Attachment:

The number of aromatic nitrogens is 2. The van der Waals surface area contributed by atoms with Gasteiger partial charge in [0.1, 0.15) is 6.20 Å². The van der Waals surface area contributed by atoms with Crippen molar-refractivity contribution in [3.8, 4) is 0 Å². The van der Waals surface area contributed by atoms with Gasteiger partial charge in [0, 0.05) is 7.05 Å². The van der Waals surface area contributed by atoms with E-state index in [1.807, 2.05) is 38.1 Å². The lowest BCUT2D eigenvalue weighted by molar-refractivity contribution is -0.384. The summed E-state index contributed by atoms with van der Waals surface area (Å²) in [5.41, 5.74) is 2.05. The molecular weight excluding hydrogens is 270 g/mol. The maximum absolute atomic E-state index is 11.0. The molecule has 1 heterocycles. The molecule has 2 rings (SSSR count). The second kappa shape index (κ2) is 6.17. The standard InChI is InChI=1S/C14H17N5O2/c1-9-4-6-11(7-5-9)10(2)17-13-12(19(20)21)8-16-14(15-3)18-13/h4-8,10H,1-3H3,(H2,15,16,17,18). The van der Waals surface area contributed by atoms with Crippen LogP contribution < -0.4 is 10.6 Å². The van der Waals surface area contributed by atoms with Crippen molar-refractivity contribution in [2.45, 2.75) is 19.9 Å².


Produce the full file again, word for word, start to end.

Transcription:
The number of aromatic nitrogens is 2. The van der Waals surface area contributed by atoms with Gasteiger partial charge in [0.1, 0.15) is 6.20 Å². The van der Waals surface area contributed by atoms with Crippen molar-refractivity contribution in [3.8, 4) is 0 Å². The van der Waals surface area contributed by atoms with Gasteiger partial charge in [0, 0.05) is 7.05 Å². The van der Waals surface area contributed by atoms with E-state index in [1.807, 2.05) is 38.1 Å². The lowest BCUT2D eigenvalue weighted by molar-refractivity contribution is -0.384. The summed E-state index contributed by atoms with van der Waals surface area (Å²) in [5.41, 5.74) is 2.05. The molecular weight excluding hydrogens is 270 g/mol. The maximum absolute atomic E-state index is 11.0. The molecule has 1 heterocycles. The molecule has 2 rings (SSSR count). The second kappa shape index (κ2) is 6.17. The standard InChI is InChI=1S/C14H17N5O2/c1-9-4-6-11(7-5-9)10(2)17-13-12(19(20)21)8-16-14(15-3)18-13/h4-8,10H,1-3H3,(H2,15,16,17,18). The van der Waals surface area contributed by atoms with Crippen LogP contribution < -0.4 is 10.6 Å². The van der Waals surface area contributed by atoms with Crippen molar-refractivity contribution in [2.45, 2.75) is 19.9 Å².